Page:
Good and Evil

A congregant at the church I serve (Woodland Hills Community Church) sent me a link to a sermon, and ask how she could respond to the author.  Here is a copy of the link:

There is a LOT of issues raised contained in the sermon.  A lot!!  I will respond with a few comments, and then open things up for others to share their response as well.

The first thing that was clear from reading the sermon is that there are some profound differences in assumptions made by Rev. MacArthur and myself.   Let me spell out three of those core differences.

As an Evangelical, Rev. MacArthur assumes the only thing that carries weight in the conversation regarding good and evil is Scripture.  And not just Scripture, per se, but a literal interpretation of it.

I am one of many, many Christians who come into the conversation from a different place.  I was raised in the United Methodist tradition that used something called the Quadrilateral.  The Quadrilateral – based upon the Anglican theological system – suggests there are four things that inform our Christian faith: (1) Scripture, (2) tradition, (3) reason, and (4) experience.  Therefore, like millions of Christians out there, I do not believe Scripture is the only thing that should factor into the conversation.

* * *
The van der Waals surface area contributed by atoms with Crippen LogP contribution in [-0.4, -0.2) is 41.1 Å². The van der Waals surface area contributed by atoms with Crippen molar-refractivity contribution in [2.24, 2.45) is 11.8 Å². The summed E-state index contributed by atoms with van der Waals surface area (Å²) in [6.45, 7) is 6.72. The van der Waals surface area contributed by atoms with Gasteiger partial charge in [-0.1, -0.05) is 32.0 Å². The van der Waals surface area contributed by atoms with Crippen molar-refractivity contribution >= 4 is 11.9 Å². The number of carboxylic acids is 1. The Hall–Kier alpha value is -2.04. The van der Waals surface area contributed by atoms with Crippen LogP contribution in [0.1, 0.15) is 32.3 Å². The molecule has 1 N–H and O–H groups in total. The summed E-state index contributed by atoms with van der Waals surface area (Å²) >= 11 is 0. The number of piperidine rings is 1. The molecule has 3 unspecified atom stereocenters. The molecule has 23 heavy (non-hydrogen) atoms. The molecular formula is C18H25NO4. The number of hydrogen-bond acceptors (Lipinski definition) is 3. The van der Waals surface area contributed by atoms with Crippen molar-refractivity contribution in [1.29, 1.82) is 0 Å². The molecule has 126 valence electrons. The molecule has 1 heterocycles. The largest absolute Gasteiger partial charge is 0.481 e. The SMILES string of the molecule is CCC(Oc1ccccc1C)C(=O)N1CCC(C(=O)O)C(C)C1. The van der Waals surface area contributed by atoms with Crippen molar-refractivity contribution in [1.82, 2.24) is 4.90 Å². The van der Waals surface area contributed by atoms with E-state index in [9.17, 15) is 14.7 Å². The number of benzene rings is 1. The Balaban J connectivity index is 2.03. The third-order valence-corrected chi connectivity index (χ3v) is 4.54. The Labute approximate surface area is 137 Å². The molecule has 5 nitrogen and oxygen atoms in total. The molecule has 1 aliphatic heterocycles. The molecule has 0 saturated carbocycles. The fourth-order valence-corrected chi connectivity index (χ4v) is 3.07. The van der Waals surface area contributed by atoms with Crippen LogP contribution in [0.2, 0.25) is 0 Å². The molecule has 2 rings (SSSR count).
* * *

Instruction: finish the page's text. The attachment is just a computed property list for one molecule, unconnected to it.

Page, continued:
In addition, those of us who are members of the United Church of Christ affirm a belief in a God who is still speaking.  These means the last ounce of Divine inspiration did not stop on the last printed page of the Book of Revelation.  We believe the Holy Spirit continues to be active today and reveal further insights into God.

The conversation between Rev. MacArthur and myself would be difficult because we have such different understandings of what resources should be considered “authoritative” in the conversation.

This leads me to a second point.

Rev. MacArthur speaks as if there has always been consistent and uniform understanding of evil in the Hebrew and Greek Scriptures (or what many call the Old and New Testaments).  This is not the case.  There was clearly an evolution in understanding of perspectives regarding the matter of evil.  If you want an in depth understanding of this, I would encourage you to check out Elaine Pagels’ book The Origin of Satan.  The book talks about how the Israelite’s exposure to other traditions during their exile (particularly the Zoastrian tradition) led to a shift in their theological understanding.

This leads me to a third area of difference.